I was in Europe when I first heard of Billy Graham's "endorsement" of Mitt Romney. I was skeptical of this report because I knew that Graham was not in the habit of endorsing a particular candidate for any political office. When I saw a copy of Billy Graham's statement, it made a lot more sense. This is what he said:
On November 6, the day before my 94th birthday, our nation will hold one of the most critical elections in my lifetime. We are at a crossroads and there are profound moral issues at stake. I strongly urge you to vote for candidates who support the biblical definition of marriage between a man and woman, protect the sanctity of life, and defend our religious freedoms. The Bible speaks clearly on these crucial issues. Please join me in praying for America, that we will turn our hearts back toward God.
Some have decried Graham's turning "political" in an election year. Others have claimed that the great evangelist in his senescence is a mere puppet of his son Franklin – a baseless claim that smacks of brazen ageism. That Graham met with Romney is no more surprising than the fact that he met with President Obama in 2010, another election year. Billy Graham is a national treasure and has met with every president since Harry Truman. Although he is a lifelong Democrat, Graham's relationships have always transcended politics. He preached the funeral of President Lyndon B. Johnson, and he led President George W. Bush to personal faith in Jesus Christ.
Graham's statement about the election reveals three things about him and the times in which we live. First, it is a message filled with the pathos of a person who has long outlived most of his contemporaries. The end of life approaches, and one's thoughts turn toward things that really matter, things of eternal moment. Billy Graham's most recent book, Nearing Home: Life, Faith, and Finishing Well (Thomas Nelson, 2011), is about heaven. Deathbed requests and words spoken near the end of life have a certain gravity. They command attention. Graham had something important to say, and we should do him the honor of listening to his words with respect and weighing them carefully.
Second, Graham reveals in his words a deep love and genuine concern for his country. Jesus (and Jeremiah before him) loved Jerusalem and wept over it. There are some tears in Billy Graham's lament about the turning point we face in our American republic today. Here is a man who has preached the gospel to more people than anyone else in history. His heart yearns for everyone everywhere to know and love Jesus Christ. But discipleship is also part of the Christian life. Graham is helping many believers who came to Christ through his ministry, as well as anyone else who will listen, to form their conscience about a crucial national decision in light of the lordship of Jesus Christ. And that is a good and godly thing for a minister of the gospel to do.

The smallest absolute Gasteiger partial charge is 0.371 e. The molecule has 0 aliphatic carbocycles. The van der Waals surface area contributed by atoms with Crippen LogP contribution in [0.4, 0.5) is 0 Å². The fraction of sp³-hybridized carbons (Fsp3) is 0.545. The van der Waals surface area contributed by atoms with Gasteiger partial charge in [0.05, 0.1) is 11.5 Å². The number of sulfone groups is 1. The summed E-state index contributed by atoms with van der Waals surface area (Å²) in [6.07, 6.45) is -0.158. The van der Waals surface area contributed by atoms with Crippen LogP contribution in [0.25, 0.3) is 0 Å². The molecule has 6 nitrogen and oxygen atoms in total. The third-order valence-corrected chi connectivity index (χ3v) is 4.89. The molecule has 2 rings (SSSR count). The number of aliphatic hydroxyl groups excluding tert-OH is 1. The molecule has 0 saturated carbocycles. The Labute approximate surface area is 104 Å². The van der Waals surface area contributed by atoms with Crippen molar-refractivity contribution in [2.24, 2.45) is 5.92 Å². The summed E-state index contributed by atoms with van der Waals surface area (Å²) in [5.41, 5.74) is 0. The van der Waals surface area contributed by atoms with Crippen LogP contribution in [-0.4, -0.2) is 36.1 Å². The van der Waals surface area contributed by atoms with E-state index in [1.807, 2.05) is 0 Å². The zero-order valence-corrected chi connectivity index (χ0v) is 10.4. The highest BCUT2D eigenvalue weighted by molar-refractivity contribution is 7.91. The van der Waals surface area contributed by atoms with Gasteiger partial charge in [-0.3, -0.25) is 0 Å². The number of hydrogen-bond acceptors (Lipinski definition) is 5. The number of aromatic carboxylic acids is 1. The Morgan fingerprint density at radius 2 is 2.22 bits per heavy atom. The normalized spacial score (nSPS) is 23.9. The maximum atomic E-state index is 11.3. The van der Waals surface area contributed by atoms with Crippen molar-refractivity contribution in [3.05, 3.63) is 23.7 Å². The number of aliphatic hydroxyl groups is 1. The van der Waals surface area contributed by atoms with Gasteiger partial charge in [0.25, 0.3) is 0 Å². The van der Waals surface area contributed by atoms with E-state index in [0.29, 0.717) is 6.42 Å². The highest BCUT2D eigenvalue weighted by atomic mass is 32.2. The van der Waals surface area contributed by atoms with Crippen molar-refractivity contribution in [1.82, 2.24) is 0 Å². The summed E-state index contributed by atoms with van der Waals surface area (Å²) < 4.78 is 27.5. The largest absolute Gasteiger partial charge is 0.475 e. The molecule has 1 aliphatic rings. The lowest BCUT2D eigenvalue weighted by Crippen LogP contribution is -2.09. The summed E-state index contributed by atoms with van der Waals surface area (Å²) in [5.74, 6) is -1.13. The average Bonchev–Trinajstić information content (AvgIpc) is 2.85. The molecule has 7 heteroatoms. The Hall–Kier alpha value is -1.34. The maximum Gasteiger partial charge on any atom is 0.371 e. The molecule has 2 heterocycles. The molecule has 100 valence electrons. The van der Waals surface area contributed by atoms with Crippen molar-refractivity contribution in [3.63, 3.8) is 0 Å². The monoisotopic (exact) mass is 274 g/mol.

Third, Graham asks his readers to take a stand on three non-negotiable commitments of the Christian worldview: the sacredness of every human life including those children still waiting to be born; the dignity of marriage as God intended it to be, a lifelong covenantal union of one man and one woman; and religious freedom, not only for Christians but for all persons, for individuals and institutions of faith alike.
The Manhattan Declaration, which deals with these three concerns, was born in the heart of Chuck Colson. He wisely saw that they were threshold issues without which a wider moral consensus on many other pressing matters could not be built. That America's greatest and most respected Christian evangelist has come to support these three principles in such a bold, nonpartisan way is an act of moral courage.
I write these words as an Independent who holds no loyalty to any political party and who has voted for candidates of both the red and the blue. Chuck Colson knew all too well that the kingdom of God cannot be equated with any partisan movement. He also knew that politics was not the answer to the deepest needs of our society.
But there are also times in human history when people of faith cannot in good conscience opt out of the political process. Wilberforce was a leader in Parliament and worked tirelessly to pass legislation that ended the British slave trade. Christians living in 1930s Germany were concerned about many issues other than anti-Semitism, but Bonhoeffer knew that following Jesus required taking a stand against that intrinsic evil. Martin Luther King, Jr. lobbied both Congress and the president to enact civil rights legislation. Today we face a similar moment with respect to the sanctity of life, traditional marriage, and religious freedom. As Chuck Colson said as we released the Manhattan Declaration, "Enough is enough. The Church must take a stand."
Chuck'd be proud of Billy.